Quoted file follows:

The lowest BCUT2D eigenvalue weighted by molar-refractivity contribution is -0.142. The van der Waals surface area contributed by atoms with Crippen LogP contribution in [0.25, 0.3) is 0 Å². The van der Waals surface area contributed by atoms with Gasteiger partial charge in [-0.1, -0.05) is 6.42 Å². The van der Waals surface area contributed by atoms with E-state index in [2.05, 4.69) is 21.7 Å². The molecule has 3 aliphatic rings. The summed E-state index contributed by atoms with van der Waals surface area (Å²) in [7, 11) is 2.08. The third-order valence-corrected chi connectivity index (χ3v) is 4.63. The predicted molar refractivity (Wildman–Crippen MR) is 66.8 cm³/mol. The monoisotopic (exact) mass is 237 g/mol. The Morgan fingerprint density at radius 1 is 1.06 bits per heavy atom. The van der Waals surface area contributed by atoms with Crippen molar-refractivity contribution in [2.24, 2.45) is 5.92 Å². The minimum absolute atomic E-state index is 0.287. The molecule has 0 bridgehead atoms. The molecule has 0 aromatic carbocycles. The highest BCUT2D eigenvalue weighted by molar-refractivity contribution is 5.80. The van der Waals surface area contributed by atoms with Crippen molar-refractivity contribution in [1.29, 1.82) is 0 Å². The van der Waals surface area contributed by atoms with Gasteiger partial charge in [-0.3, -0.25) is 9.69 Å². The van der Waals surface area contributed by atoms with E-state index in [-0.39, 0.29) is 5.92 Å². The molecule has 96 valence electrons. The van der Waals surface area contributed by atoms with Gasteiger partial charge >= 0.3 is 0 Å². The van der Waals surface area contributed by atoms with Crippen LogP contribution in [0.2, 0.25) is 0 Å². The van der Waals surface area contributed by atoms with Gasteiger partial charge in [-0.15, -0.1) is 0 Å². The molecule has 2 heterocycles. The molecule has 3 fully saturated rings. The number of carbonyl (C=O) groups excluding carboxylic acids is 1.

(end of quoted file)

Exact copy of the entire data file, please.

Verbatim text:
The lowest BCUT2D eigenvalue weighted by molar-refractivity contribution is -0.142. The van der Waals surface area contributed by atoms with Crippen LogP contribution in [0.25, 0.3) is 0 Å². The van der Waals surface area contributed by atoms with Gasteiger partial charge in [-0.1, -0.05) is 6.42 Å². The van der Waals surface area contributed by atoms with E-state index in [2.05, 4.69) is 21.7 Å². The molecule has 3 aliphatic rings. The summed E-state index contributed by atoms with van der Waals surface area (Å²) in [7, 11) is 2.08. The third-order valence-corrected chi connectivity index (χ3v) is 4.63. The predicted molar refractivity (Wildman–Crippen MR) is 66.8 cm³/mol. The monoisotopic (exact) mass is 237 g/mol. The Morgan fingerprint density at radius 1 is 1.06 bits per heavy atom. The van der Waals surface area contributed by atoms with Crippen molar-refractivity contribution in [2.24, 2.45) is 5.92 Å². The minimum absolute atomic E-state index is 0.287. The molecule has 0 bridgehead atoms. The molecule has 0 aromatic carbocycles. The highest BCUT2D eigenvalue weighted by molar-refractivity contribution is 5.80. The van der Waals surface area contributed by atoms with Crippen molar-refractivity contribution in [1.29, 1.82) is 0 Å². The van der Waals surface area contributed by atoms with Gasteiger partial charge in [-0.3, -0.25) is 9.69 Å². The van der Waals surface area contributed by atoms with E-state index in [-0.39, 0.29) is 5.92 Å². The molecule has 96 valence electrons. The van der Waals surface area contributed by atoms with Gasteiger partial charge >= 0.3 is 0 Å². The van der Waals surface area contributed by atoms with Crippen LogP contribution in [0.2, 0.25) is 0 Å². The van der Waals surface area contributed by atoms with Gasteiger partial charge in [-0.15, -0.1) is 0 Å². The molecule has 2 heterocycles. The molecule has 3 fully saturated rings. The number of carbonyl (C=O) groups excluding carboxylic acids is 1.